Global semiconductor giant Intel will no longer sponsor its famed math and science competition for high school students.
The Science Talent Search, which has been sponsored by Intel since 1998, rewards 40 finalists with a trip to Washington to meet influential scientists and leaders.
It’s open to any student in their last year of secondary school in the US or any of its territories who has done independent original research. The 40 finalists travel to Washington DC, and have their work judged by a panel. About 1,800 students apply for the prize every year, according to edSurge.
In 2015, nine finalists won top awards ranging from $35,000 to $150,000. Three first prizes were given because of the variety in quality research: one student developed an algorithm to study mutations in the human genome, another studied how phonons (the basic unit of sound) interact with electrons, and the third winner advanced work in a branch of mathematics called the Ramsey Theory, which deals with complex system structure.
Past competitors include eight Nobel Prize winners, CEOs, professors, and award-winning scientists, in addition to Google’s Director of Engineering Ray Kurzweil, best-selling science writer Brian Greene, and Akami CEO Thomas Leighton.
The competition began in 1942 as an essay contest, with the topic “How science can help win the war,” according to Quentin Hardy of the New York Times. The “Top Boy” later developed an artificial kidney, and “Top Girl” became an ophthalmologist. The gender divide was abolished in 1949, and from that year on a single winner was named.
Mary Sue Coleman is a former president of the University of Michigan and member of the board of the Society for Science and the Public, who judges the contest. She was a finalist in 1961 for her research on drug-resistant bacteria. In her experience, the contest is an important gauge of America’s scientific priorities. She said:
When I was a finalist in 1961, it was the Sputnik generation, when America was competing with Russia to get into space. It was a national obsession. People in school cheered us on like we were star athletes. I got letters from the heads of corporations.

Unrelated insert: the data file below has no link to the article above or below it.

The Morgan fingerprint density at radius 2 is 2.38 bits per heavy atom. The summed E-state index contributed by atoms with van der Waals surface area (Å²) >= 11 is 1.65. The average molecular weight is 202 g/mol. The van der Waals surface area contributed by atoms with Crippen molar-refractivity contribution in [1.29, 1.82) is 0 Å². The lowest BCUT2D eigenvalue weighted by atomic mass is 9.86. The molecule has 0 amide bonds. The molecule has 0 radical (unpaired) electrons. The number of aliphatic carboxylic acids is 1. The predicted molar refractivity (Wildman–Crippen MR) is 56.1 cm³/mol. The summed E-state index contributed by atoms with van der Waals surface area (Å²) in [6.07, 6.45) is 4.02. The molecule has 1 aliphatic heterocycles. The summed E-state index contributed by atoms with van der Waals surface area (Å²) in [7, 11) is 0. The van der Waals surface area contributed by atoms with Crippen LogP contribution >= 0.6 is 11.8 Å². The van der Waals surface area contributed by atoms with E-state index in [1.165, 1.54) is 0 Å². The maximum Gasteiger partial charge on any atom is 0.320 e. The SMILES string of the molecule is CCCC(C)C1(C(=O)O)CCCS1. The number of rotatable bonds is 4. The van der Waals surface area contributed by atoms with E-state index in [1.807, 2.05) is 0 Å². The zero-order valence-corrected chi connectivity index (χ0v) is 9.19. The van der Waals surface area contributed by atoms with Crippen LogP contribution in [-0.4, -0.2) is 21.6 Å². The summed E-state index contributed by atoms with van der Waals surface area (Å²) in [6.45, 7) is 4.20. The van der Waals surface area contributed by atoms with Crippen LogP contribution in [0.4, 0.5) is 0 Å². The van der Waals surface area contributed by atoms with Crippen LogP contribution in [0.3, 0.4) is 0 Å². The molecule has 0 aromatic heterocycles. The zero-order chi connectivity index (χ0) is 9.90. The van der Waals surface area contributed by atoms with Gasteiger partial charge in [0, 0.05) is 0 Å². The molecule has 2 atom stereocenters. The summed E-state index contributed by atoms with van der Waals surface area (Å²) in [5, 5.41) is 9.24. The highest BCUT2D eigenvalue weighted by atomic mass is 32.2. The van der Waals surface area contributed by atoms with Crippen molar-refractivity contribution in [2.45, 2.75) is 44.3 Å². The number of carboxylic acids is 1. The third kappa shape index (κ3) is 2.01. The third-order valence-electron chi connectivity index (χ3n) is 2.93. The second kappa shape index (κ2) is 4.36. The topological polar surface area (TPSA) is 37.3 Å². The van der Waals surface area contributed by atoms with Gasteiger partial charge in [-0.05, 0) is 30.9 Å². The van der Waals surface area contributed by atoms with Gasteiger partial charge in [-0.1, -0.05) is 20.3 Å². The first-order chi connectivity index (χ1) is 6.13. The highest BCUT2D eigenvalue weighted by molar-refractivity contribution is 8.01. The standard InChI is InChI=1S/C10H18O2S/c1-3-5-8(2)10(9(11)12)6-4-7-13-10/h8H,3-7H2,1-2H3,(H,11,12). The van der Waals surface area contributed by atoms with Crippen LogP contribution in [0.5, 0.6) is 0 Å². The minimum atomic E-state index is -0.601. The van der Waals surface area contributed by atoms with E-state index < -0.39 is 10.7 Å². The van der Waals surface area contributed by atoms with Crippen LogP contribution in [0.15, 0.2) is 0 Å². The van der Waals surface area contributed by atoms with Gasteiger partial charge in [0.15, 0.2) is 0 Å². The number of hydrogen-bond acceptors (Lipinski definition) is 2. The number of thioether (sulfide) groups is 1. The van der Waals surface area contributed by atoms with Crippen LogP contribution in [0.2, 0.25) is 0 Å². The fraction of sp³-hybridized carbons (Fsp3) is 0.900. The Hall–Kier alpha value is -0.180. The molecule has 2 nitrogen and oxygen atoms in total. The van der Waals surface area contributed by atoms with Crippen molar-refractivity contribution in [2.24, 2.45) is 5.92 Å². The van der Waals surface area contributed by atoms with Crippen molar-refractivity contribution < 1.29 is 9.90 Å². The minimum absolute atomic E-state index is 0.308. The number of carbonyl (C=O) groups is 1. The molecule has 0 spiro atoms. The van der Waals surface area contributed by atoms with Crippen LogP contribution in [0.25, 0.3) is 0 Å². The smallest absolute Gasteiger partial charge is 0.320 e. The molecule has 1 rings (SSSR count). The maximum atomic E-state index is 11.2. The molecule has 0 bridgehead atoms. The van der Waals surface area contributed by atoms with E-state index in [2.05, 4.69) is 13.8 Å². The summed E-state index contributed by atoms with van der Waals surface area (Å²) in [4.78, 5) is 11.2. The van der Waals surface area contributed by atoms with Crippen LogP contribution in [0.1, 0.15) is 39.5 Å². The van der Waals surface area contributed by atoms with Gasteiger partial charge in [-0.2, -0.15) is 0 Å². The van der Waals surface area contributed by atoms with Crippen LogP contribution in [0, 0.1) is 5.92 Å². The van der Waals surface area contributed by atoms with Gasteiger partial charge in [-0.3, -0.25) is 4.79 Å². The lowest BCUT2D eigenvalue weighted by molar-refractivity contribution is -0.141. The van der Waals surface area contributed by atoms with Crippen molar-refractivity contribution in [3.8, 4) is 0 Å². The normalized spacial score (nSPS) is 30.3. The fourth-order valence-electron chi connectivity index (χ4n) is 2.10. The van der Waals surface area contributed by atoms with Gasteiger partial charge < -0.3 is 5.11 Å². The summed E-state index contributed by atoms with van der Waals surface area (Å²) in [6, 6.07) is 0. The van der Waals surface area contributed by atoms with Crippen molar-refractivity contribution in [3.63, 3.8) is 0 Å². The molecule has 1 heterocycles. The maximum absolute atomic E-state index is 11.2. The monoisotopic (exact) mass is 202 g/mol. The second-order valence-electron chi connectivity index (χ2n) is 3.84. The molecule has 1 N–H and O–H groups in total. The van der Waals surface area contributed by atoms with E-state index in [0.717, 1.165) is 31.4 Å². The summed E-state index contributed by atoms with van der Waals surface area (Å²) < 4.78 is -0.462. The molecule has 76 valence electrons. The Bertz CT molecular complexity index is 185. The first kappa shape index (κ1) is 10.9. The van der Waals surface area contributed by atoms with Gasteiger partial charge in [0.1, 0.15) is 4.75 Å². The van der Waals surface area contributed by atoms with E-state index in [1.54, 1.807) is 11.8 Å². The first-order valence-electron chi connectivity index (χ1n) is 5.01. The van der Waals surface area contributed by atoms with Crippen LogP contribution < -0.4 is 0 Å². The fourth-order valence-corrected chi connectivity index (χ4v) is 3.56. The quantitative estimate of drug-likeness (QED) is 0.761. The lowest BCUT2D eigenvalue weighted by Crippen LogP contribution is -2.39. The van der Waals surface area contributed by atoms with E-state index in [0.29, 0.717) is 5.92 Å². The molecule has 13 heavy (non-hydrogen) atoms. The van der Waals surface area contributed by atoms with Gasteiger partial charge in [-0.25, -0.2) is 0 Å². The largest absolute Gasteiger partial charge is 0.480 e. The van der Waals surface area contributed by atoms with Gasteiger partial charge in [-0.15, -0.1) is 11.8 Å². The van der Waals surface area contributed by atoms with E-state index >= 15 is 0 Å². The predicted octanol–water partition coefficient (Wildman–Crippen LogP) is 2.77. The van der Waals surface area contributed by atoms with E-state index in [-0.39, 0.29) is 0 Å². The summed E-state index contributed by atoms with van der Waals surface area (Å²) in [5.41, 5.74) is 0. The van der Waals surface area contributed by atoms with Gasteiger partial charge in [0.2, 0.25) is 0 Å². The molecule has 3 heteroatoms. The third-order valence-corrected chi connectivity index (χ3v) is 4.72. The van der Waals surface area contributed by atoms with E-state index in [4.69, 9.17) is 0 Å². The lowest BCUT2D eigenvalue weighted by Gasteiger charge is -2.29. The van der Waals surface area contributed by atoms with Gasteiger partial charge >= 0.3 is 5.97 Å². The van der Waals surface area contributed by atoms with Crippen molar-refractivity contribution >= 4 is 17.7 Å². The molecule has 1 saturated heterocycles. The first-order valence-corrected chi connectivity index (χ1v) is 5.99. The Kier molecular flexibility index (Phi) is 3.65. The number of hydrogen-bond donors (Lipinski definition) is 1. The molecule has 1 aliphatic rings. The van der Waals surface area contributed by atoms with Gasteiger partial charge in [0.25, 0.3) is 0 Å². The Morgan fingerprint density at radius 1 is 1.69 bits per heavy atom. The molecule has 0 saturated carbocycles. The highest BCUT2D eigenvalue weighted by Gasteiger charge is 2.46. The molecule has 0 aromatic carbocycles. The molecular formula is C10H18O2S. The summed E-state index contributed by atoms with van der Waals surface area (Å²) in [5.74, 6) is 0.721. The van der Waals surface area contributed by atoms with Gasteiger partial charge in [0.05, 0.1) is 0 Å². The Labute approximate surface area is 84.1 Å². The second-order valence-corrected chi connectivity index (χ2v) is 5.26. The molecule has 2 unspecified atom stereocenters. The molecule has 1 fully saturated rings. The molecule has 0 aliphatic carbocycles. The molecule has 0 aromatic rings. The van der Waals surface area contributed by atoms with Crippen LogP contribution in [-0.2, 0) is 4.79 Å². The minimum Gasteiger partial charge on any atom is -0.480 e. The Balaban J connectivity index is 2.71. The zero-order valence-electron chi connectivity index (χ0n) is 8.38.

The reasons for Intel’s withdrawal are unclear, since the prestigious contest only costs $6 million (.01% of Intel’s $55.6 billion revenue), writes Paul Lilly of Hot Hardware.
Intel took over from Westinghouse in a “passing of the torch” from an industrial-age leader to a pioneer in the Information Age.
Intel also benefited from the contest by possibly having a hand in the education of their future star employees. Winner Noah Golowich, who is now a freshman at Harvard, said:
They showed us stuff they were doing with wearable technologies and machine learning. I didn’t know much about all the things Intel does before I went to Washington.
Craig Barrett, a former Intel chief executive, is also a member of the board for the Society of Science and the Public in addition to running a chain of charter schools called BASIS. He said he was “surprised and a little disappointed” in Intel’s decision, because “it’s such a premier event in terms of young people and technology.”
Maya Ajmera, president of the Society for Science and the Public, said that the organization will be looking for a new corporate sponsor immediately. She said:
They have been an excellent partner for almost 20 years, but their corporate priorities have changed. We pride ourselves on recognizing thousands of leaders in science and technology and hope to keep doing so.
A possible candidate for a new sponsor is Larry Page, a Michigan graduate and co-founder and chief executive of Google.
Intel will continue to fund the contest through 2017.